Clematis: Queen of Flowering Vines

Clematis is a large genus of woody vines grown primarily for the colorful, abundant, exquisite flowers. The vines are perennials that provide a dense mat of leaves to shade porches, conceal walls and fences, and cover arbors. It is not a heavy vine that must forever be held in check. Instead, it is a thin vine with a pencil thick stem and a set limit to its growth (8 to 30 feet depending on variety).

Clematis blooms in late spring to early fall depending on the variety and many have long bloom times, flowering over much of the growing season. Most varieties are profuse bloomers. Many will rebloom.

Clematis is one of our favorite perennials. The plants are easy to grow and versatile. The flowers are gorgeous and make an impact in any garden setting.

Choosing the Planting Site

Sunlight: Clematis plants are sun lovers. For optimum flowering, they
require at least six hours of sun a day. Many varieties will grow well with four or less hours of sun, but the vines will not be as vigorous nor bloom as well. The varieties with large blue and red flowers sometimes fade it they get too much sun. For areas receiving hot afternoon sun, choose varieties with smaller flowers whose colors seem to stand up better.

Rootzone: Clematis require a cool, moist environment for their roots.
To keep the roots cool, provide shade for the rootzone. The ideal way to keep roots cool is to shade them by underplanting with a groundcover or with perennials. Lay down a thick layer of mulch the first year to allow the clematis roots to become established. Then surround it with plants that have shallow roots such as Artemisia "Silver Mound", perennial geraniums and veronicas.

Soil: Clematis thrive in rich well-drained soil with a neutral pH or
slightly above.

Planting Clematis

Before planting your clematis, consider pruning it back to about 12 inches. This will encourage branching from the base, development of multiple stems and, therefore, more flowers.

Clematis are one of the few plants that you want to plant deep. Unlike most plants, a clematis needs to have its crown (the spot where the stem meets the roots) covered by an inch or two of soil. Thus, if the top of the vine is damaged (mowed off, for example), new growth can emerge from the dormant buds protected underground. Dig a hole twice as large as the rootball and add plenty of compost. If your soil is acid, add a sprinkling of lime.

Caring for Clematis

Mulching: After planting, place several inches or mulch around the
plant to help keep the roots cool and moist. Do not allow the mulch to touch the roots directly. A 2 inch layer of mulch should be applied yearly.

Watering: Clematis do best with consistent soil moisture. Giving
clematis sufficient water is very important. Clematis must never be allowed to dry out. In a dry season deep watering is a must.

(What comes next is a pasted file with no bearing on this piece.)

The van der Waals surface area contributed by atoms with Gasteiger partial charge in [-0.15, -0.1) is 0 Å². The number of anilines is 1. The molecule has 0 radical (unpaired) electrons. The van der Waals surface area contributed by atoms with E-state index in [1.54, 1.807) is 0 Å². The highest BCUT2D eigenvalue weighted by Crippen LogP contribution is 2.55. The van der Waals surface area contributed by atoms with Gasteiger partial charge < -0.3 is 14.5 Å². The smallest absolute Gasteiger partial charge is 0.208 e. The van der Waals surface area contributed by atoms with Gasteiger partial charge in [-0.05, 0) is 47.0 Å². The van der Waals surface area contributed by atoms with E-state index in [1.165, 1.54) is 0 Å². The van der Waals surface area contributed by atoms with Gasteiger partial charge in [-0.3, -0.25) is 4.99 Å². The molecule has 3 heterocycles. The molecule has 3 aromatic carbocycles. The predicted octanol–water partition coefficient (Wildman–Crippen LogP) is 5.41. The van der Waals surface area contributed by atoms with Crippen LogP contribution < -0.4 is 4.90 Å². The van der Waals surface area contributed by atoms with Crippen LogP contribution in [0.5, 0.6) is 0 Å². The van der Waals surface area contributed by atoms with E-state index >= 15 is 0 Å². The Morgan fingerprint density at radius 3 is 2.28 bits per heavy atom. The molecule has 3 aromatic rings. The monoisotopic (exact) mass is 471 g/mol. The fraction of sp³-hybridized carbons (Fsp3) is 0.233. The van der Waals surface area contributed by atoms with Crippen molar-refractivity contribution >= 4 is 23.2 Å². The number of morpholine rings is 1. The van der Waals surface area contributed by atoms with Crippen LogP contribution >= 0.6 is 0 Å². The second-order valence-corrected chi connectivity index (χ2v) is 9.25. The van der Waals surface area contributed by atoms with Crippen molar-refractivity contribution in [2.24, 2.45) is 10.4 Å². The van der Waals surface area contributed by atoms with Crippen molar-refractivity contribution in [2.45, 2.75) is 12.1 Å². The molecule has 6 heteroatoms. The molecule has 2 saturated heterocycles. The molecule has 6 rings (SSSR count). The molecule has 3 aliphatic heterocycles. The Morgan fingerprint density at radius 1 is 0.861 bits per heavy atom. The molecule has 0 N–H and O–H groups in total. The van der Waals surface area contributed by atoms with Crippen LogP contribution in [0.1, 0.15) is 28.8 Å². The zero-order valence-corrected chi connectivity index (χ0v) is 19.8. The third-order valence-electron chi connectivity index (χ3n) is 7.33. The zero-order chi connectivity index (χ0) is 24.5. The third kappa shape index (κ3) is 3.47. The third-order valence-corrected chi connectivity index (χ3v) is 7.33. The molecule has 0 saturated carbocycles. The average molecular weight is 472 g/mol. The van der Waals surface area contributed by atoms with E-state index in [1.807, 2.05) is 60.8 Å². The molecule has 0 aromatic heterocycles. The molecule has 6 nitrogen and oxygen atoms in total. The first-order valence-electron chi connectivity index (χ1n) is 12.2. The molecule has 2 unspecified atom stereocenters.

Fertilizing: A yearly application of 5-10-5 sprinkled around the base
of the plant is sufficient. It is best to fertilize in the fall after the plant
has gone dormant.

Pruning: It is not necessary to cut back the dead foliage in the fall.
Cutting back at the wrong time can result in lack of blooms the following year or severely damaging your plant. We think it's best not to cut the vine back. If you must cut back the vine, please ask a salesperson for advice.

Training Clematis

Clematis do not have tendrils or aerial rootlets. They climb with the aid of their leaf petioles (the appendage which connects the leaf to the stem). The petioles actually wrap around their support. In order for clematis to grow vertically, you must provide support. To encourage the vine to grow vertically, tie the woody stems to the support with a
soft, biodegradable twine.

There are many types of support you can provide. The uses for clematis in your garden are limited only by your imagination.

If you want to grow clematis up the side of a house, lattice will provide a good support, as will plastic coated wire. Do not place the support directly against the wall. Allow at least 4 inches of breathing room for both the plant and the house. Plant the clematis at least 1 foot from the wall and guide the clematis to the support with twine.

If you plan to grow the clematis up a mailbox or lamppost, choose a compact variety and give it a chicken wire tube at least 4 inches wider than the diameter of the pole to climb on.

Clematis are perfect choices to beautify and soften chain link or other
fences. Use clematis to frame porches, windows or entrances. Or let vines cascade over stones in a rock garden. Use clematis to cover old stumps and rock piles. Stone walls and old sheds make good supports. Clematis can actually be grown on the ground as a groundcover. The choices are limitless.

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